The act of performing a belly flop into a swimming pool may seem like a simple and fun activity, but the physics behind it are more complex than one might expect. Daniel Harris, an assistant professor in Brown University’s School of Engineering, has delved into understanding the forces and impact involved in belly flopping. Not only does this research provide insights into the painful experience of a belly flop, but it also has important implications in naval and marine engineering, where structures must withstand high-impact air-to-water slamming forces.
Harris, along with graduate student John Antolik and a team of researchers from the Naval Undersea Warfare Center and Brigham Young University, conducted a study using a blunt cylinder with a unique twist. They attached a flexible “nose” to the cylinder, allowing it to deform upon impact, simulating the conditions of a belly flop. This experiment aimed to explore the changes in physics and forces experienced when the impacting object is flexible.
Contrary to conventional thinking, the researchers discovered that a more flexible system does not always soften the impact of a belly flop. In fact, in some cases, a flexible structure can increase the maximum impact force on the body compared to a rigid structure. To understand this phenomenon, extensive experiments and a theoretical model were developed.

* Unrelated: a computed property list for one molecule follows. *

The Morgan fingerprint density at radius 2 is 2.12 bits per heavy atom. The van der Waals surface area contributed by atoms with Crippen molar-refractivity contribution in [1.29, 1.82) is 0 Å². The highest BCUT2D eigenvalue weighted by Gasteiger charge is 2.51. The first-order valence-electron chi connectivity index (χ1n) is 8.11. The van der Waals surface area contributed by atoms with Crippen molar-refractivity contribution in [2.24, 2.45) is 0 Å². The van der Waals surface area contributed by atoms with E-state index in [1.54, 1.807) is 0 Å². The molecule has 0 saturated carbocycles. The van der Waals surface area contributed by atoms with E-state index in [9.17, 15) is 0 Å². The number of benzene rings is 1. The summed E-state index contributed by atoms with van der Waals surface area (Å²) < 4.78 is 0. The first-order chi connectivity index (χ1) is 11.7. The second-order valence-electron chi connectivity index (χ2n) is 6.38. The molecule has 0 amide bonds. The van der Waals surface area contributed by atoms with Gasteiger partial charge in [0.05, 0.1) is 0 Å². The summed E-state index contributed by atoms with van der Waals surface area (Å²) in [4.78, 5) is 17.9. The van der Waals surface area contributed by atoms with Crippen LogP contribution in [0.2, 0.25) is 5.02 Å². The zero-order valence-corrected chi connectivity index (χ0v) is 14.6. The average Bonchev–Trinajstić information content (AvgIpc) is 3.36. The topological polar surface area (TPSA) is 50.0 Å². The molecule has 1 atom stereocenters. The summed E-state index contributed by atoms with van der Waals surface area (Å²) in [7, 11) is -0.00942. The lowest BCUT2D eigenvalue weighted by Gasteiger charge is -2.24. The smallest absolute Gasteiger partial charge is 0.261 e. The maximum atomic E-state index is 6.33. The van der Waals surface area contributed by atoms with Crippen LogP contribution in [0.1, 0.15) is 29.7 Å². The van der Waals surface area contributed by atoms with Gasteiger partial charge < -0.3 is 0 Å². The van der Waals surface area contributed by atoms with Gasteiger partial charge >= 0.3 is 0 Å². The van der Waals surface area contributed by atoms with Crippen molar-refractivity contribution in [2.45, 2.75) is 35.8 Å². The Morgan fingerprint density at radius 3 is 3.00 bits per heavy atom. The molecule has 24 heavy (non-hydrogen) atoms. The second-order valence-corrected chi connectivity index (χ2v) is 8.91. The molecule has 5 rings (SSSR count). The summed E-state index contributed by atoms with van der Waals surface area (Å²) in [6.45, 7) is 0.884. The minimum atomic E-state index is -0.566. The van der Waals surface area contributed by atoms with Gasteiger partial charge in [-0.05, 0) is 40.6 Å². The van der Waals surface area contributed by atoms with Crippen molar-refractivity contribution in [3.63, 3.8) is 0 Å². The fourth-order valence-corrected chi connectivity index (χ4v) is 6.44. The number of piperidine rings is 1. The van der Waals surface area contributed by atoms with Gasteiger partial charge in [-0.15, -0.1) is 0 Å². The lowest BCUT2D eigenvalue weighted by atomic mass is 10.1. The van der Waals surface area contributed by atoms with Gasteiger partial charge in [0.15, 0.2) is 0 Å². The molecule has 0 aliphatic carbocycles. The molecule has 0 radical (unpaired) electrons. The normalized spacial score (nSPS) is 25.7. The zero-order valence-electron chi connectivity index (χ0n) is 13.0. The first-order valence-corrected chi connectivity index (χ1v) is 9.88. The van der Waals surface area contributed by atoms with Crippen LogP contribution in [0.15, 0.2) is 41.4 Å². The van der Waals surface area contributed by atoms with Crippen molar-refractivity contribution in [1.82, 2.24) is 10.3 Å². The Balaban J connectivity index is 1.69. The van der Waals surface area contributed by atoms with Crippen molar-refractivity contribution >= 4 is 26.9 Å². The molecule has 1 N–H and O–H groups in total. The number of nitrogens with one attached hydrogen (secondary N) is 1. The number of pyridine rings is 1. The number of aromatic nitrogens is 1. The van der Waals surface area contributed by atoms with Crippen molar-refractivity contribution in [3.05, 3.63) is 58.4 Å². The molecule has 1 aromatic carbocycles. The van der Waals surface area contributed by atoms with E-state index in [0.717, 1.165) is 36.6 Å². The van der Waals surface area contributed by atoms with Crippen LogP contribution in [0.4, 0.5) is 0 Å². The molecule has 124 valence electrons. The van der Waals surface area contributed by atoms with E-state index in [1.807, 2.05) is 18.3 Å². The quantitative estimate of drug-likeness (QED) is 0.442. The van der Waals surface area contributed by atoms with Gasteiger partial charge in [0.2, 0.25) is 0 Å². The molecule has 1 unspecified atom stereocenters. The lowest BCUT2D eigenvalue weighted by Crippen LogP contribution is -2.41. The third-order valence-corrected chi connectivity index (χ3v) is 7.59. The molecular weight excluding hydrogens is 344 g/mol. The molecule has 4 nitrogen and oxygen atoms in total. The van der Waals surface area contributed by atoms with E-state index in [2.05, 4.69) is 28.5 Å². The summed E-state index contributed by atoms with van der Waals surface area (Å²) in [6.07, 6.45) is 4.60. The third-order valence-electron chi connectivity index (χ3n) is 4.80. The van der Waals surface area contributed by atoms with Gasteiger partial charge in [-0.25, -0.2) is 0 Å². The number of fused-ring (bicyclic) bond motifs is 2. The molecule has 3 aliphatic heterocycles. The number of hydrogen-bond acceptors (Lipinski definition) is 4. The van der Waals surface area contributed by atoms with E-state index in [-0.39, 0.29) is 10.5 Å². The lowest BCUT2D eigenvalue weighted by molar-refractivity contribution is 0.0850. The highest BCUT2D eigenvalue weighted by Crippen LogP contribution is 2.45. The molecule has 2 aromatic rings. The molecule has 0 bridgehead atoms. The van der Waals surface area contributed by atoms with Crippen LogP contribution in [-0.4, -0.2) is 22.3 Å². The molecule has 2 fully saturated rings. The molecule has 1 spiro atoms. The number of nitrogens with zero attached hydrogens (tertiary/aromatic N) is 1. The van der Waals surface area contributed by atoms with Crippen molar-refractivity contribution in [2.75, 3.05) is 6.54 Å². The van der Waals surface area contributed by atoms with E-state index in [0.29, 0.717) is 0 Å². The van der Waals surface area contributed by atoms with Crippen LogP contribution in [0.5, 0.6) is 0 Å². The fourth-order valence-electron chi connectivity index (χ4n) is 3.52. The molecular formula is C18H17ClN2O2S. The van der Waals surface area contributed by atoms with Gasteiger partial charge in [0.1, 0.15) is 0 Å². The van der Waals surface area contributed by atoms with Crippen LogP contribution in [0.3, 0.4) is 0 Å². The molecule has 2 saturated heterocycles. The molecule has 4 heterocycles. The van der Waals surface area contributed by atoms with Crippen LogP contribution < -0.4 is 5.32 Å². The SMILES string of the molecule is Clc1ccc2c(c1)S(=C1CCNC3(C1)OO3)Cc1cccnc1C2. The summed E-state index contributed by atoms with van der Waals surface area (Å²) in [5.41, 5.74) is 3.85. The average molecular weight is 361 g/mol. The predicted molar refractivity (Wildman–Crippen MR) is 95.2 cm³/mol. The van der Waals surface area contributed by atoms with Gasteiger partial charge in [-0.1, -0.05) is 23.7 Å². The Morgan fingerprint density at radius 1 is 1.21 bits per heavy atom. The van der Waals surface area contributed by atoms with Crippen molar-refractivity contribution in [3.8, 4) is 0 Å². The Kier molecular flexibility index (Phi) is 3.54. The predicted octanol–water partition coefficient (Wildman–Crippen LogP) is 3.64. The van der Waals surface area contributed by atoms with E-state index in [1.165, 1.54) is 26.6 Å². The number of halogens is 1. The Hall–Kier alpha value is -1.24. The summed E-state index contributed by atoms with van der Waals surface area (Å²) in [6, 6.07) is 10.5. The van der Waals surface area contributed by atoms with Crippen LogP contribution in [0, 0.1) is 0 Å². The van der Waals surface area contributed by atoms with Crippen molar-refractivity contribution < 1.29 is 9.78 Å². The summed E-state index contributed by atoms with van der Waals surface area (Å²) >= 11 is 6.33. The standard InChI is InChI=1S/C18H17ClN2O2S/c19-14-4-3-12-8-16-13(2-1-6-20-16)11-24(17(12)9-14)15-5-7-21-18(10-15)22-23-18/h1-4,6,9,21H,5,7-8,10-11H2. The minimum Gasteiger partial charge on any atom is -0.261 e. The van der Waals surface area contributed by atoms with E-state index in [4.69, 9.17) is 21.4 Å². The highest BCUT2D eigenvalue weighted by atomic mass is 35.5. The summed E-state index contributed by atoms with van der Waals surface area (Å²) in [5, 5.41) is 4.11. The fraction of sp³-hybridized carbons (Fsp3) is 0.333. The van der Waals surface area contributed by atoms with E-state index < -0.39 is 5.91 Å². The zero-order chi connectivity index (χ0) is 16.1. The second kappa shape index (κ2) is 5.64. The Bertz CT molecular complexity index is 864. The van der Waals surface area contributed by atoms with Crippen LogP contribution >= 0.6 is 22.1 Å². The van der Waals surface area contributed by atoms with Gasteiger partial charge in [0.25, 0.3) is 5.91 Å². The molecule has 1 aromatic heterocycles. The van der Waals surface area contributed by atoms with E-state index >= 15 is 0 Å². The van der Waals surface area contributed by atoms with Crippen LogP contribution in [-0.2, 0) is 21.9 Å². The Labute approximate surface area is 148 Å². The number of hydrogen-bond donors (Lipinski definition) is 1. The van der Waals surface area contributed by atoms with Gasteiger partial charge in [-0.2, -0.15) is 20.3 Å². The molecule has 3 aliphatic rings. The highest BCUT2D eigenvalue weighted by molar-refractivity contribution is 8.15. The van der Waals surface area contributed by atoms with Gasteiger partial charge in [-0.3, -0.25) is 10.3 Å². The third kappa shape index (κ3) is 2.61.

The researchers found that the key to reducing the impact force lies in the flexibility of the springs attached to the cylinder. The springs, acting akin to a car’s suspension, are intended to distribute the impact load over a longer period. However, if the springs are too stiff or not timed correctly, they can exacerbate the force experienced by the body. The structure’s own vibrations during the impact further compound the slamming force.
Inspired by diving birds, the researchers are now exploring next steps in their research line. Biological studies of these birds have revealed specific maneuvers that help them enter the water without experiencing high forces. By studying and understanding these natural mechanisms, the researchers hope to uncover additional strategies for mitigating the impact of belly flops and similar high-impact air-to-water transitions.
While belly flopping may be a source of entertainment or pain for many, the research conducted by Harris and his team has far-reaching implications. Naval and marine engineering structures often encounter high-impact air-to-water slamming forces, and understanding the mechanics involved is crucial for designing resilient structures. By incorporating flexible systems and developing strategies to absorb and distribute the impact load, engineers can enhance the durability and safety of these structures.
The study of belly flops goes beyond the realm of poolside trivia. It provides valuable insights into the physics and forces that occur during high-impact air-to-water transitions. Through experiments and theoretical models, researchers have discovered the importance of flexibility and proper timing in reducing impact forces. As they look to nature for inspiration, the aim is to apply these findings to naval and marine engineering, promoting the development of structures that can withstand extreme forces and contribute to safer and more efficient maritime operations.